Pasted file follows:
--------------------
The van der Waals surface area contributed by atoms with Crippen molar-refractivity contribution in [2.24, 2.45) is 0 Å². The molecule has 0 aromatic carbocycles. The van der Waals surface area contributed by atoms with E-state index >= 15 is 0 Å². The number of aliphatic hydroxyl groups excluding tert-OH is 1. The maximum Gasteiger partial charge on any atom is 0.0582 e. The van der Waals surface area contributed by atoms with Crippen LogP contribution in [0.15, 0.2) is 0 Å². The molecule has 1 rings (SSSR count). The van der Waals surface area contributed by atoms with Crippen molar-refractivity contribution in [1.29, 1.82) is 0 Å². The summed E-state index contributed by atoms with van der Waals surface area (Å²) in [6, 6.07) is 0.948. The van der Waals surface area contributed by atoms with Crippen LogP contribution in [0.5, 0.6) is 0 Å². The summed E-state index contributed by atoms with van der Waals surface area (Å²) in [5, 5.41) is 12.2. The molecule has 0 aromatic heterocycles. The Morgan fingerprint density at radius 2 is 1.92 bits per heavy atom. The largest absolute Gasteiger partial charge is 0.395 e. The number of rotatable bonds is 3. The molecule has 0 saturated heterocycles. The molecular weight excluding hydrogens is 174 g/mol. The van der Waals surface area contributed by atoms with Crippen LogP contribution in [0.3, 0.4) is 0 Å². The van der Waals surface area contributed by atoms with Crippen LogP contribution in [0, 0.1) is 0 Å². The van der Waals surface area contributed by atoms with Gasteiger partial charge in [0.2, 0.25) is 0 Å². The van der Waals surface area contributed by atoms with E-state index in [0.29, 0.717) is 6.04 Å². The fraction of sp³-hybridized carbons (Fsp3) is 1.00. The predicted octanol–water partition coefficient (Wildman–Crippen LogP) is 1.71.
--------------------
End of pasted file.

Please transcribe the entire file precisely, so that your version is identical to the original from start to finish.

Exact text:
The van der Waals surface area contributed by atoms with Crippen molar-refractivity contribution in [2.24, 2.45) is 0 Å². The molecule has 0 aromatic carbocycles. The van der Waals surface area contributed by atoms with E-state index >= 15 is 0 Å². The number of aliphatic hydroxyl groups excluding tert-OH is 1. The maximum Gasteiger partial charge on any atom is 0.0582 e. The van der Waals surface area contributed by atoms with Crippen LogP contribution in [0.15, 0.2) is 0 Å². The molecule has 1 rings (SSSR count). The van der Waals surface area contributed by atoms with Crippen molar-refractivity contribution in [1.29, 1.82) is 0 Å². The summed E-state index contributed by atoms with van der Waals surface area (Å²) in [6, 6.07) is 0.948. The van der Waals surface area contributed by atoms with Crippen LogP contribution in [0.5, 0.6) is 0 Å². The summed E-state index contributed by atoms with van der Waals surface area (Å²) in [5, 5.41) is 12.2. The molecule has 0 aromatic heterocycles. The Morgan fingerprint density at radius 2 is 1.92 bits per heavy atom. The largest absolute Gasteiger partial charge is 0.395 e. The number of rotatable bonds is 3. The molecule has 0 saturated heterocycles. The molecular weight excluding hydrogens is 174 g/mol. The van der Waals surface area contributed by atoms with Crippen LogP contribution in [0.3, 0.4) is 0 Å². The van der Waals surface area contributed by atoms with Crippen LogP contribution in [0, 0.1) is 0 Å². The van der Waals surface area contributed by atoms with Gasteiger partial charge in [0.2, 0.25) is 0 Å². The van der Waals surface area contributed by atoms with E-state index in [0.29, 0.717) is 6.04 Å². The fraction of sp³-hybridized carbons (Fsp3) is 1.00. The predicted octanol–water partition coefficient (Wildman–Crippen LogP) is 1.71.